almond meal

Pumpkin Pie

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pie monster from here.

Pumpkin Pie From Scratch

I’ve been trying to suss a good recipe for pumpkin pie for a few years now, and it never seems to come out right. Making a decent pumpkin pie from scratch has proved to be pretty difficult, at least for me. Well, I think I got it this year. So I am going to document it here so I don’t ever forget it now that it’s come to me. I know that this is a big endeavor, and pumpkins have a relatively short season, so if anyone does take this recipe and make it, I would love to hear about it. Cheers!


Roasted Pumpkin

· 1 sugar pie pumpkin   · olive oil   · kosher salt

Pie Guts

· 1 pie crust (see below)   · 1/2 cup brown sugar   · 1 tbs cassia cinnamon   · 1/2 ts allspice   · 1/4 ts cloves   · 1ts ground ginger   · 1 ts salt   · 1tbs cornstarch   · 1 1/2 cups roasted pumpkin puree (see above)   · 1 1/2 ts vanilla extract   · 3 large eggs   · 1 cup coconut milk

Pie Dough

· 2 cups all purpose flour   · 1/2 cup almond meal · 1 1/2 sticks of butter   · 1 ts salt · 1/3 cup cold water, a bit more if needed once mixing

Roasted Pumpkin

First, make sure you have the right pumpkin. This won’t work with a larger on that you might carve. You want the smaller pumpkins, usually indicated as ‘pie’ pumpkins. The larger ones just don’t taste the same, and you won’t want to eat it.

I usually roast the pumpkin the day before I am going to make the pie, for no reason other than this takes awhile to make.

Preheat oven to 400º. *Carefully* cut the pumpkin into a few large wedges. Clean it out, and cut a few more times. Drizzle with olive oil and rub it all over the pumpkin. Sprinkle salt all over. The salt really brings out the taste, so feel free to go a bit nuts. Bake for a little over an hour. You should easily be able to poke the meat with a fork. When it’s done, let it cool a bit. Scoop out the meat and discard the skin. Now, I like to use a blender or food processor to turn the pumpkin into a smooth puree. Many recipes say to hand mash or use a hand blender. Both of these methods can leave stringy bits of pumpkin in the final pie. But mash it how you will. The extras can be made into soup, cupcakes, pancakes – there’s a lot you can do with pumpkin. Anyways, back to the pie…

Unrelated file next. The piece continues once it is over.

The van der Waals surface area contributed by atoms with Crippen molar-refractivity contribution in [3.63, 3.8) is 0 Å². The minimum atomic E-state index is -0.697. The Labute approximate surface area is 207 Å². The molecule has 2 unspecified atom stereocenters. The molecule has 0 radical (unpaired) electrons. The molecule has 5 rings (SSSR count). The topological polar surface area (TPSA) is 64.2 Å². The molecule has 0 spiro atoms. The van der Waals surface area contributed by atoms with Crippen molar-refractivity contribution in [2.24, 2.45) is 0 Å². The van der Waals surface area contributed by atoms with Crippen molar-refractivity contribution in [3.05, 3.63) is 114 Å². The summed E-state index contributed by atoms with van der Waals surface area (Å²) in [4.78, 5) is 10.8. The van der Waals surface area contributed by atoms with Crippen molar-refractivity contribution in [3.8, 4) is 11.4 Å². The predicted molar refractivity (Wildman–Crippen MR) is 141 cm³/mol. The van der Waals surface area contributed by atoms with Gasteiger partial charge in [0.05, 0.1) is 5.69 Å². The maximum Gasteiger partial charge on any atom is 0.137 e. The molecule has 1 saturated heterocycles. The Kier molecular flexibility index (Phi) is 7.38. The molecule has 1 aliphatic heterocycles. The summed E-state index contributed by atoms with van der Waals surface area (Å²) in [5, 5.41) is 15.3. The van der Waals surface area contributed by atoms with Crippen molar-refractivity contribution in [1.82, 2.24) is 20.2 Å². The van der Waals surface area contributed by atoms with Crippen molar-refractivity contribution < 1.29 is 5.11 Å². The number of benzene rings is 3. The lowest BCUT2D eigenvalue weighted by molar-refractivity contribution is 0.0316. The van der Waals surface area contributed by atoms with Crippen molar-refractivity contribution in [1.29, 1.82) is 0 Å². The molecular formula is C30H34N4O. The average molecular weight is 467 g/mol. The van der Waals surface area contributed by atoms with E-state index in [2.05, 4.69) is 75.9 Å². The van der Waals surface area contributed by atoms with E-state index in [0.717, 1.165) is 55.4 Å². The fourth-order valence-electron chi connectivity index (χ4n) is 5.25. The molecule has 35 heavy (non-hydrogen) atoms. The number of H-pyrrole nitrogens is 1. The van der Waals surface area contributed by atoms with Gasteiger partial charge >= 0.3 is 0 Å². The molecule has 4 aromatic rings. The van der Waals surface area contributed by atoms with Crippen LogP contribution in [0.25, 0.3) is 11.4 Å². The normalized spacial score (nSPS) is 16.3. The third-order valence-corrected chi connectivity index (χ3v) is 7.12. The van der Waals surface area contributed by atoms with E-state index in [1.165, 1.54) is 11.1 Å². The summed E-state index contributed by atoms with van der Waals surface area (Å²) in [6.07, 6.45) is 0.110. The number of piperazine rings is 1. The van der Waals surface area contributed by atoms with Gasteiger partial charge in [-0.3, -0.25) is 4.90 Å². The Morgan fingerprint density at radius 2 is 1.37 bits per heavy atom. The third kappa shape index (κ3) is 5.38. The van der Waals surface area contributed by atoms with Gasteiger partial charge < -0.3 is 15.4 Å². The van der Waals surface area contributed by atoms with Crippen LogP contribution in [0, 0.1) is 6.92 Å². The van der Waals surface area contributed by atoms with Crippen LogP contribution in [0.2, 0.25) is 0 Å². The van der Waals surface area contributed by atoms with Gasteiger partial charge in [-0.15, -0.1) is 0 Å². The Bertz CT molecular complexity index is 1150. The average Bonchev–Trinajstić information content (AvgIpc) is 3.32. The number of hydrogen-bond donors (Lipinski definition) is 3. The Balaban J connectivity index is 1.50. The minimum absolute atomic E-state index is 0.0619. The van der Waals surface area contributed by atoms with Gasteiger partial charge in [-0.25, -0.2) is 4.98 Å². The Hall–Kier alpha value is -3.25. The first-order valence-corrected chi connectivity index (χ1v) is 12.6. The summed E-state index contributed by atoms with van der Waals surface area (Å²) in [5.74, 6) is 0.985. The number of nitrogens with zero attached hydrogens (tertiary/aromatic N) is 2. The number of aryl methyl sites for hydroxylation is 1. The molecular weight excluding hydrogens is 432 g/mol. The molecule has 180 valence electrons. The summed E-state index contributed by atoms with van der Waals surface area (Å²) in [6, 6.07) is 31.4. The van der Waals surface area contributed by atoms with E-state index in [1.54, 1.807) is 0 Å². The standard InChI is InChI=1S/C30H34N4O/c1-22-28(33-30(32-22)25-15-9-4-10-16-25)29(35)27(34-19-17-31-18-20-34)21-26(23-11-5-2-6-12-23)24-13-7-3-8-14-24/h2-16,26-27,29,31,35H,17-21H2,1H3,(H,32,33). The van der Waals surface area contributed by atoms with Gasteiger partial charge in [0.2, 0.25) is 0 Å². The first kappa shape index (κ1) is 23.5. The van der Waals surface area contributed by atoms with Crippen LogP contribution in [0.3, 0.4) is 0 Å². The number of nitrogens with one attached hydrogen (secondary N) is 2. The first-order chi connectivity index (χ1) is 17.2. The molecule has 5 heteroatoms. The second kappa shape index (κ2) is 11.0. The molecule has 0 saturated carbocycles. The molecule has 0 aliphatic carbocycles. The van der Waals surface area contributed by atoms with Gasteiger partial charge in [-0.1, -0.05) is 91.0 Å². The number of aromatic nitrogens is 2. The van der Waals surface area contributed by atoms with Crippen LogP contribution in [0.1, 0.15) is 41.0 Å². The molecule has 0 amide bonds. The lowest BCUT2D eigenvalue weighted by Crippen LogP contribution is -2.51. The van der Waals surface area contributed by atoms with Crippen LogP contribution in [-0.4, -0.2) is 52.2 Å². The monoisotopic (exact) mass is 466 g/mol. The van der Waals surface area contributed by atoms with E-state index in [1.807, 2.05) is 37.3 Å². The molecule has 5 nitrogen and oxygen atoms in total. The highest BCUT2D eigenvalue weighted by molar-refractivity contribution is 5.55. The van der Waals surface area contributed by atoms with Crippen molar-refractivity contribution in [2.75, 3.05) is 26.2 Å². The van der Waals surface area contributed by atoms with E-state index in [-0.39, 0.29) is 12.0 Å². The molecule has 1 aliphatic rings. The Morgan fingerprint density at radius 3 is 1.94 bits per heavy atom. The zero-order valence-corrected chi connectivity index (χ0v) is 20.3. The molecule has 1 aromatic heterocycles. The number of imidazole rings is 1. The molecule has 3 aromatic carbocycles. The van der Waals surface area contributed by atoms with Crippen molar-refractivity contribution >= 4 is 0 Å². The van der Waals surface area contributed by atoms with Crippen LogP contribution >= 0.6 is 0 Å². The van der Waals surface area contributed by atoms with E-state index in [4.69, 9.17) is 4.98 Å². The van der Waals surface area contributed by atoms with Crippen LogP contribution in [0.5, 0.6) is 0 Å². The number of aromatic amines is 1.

This is my favorite pie crust recipe to date. The almond meal can be made with a food processor – go at it until the pieces are very fine, or I found them conveniently in Trader Joe’s baking section. If you must forgo this bit, add another 1/2 cup of flour to the mix.

Dissolve the salt in the cold water. In a large bowl, cut in the shortening with the flour. Add the salted water and roll up your sleeves. I use my hands to mash this dough into a consistent blob. When it’s all mixed together, cover the top of the bowl and throw this in the fridge for 3-4 hours. Leave overnight if you wish, but take out a half hour before using so that the dough is more pliable.


Preheat the oven to 350º. Roll out the dough for your 9-10 inch pie. Press it into the pie plate. trim the edges, and pierce throughout with a fork. Set aside.

Blend everything for the pie guts together with a hand whisk or mixer, dry ingredients first, then wet. When smooth and well combined, pour into the pie plate. Cook for about 50 minutes. The measure of doneliness is that if you move the pie, the middle barely jiggles. Cool it for a couple of hours before you try to cut into it. And quit.


The pie dough was altered for this recipe. The actual amounts that I have written down are as follows: 5 cups pastry flour (or 4.5 all purpose) sifted, 3/4 lbs butter (3 sticks), 2 tsp salt, and 3/4 cup cold water. This makes *a lot* of dough though, so use this if you’re making more than one pie.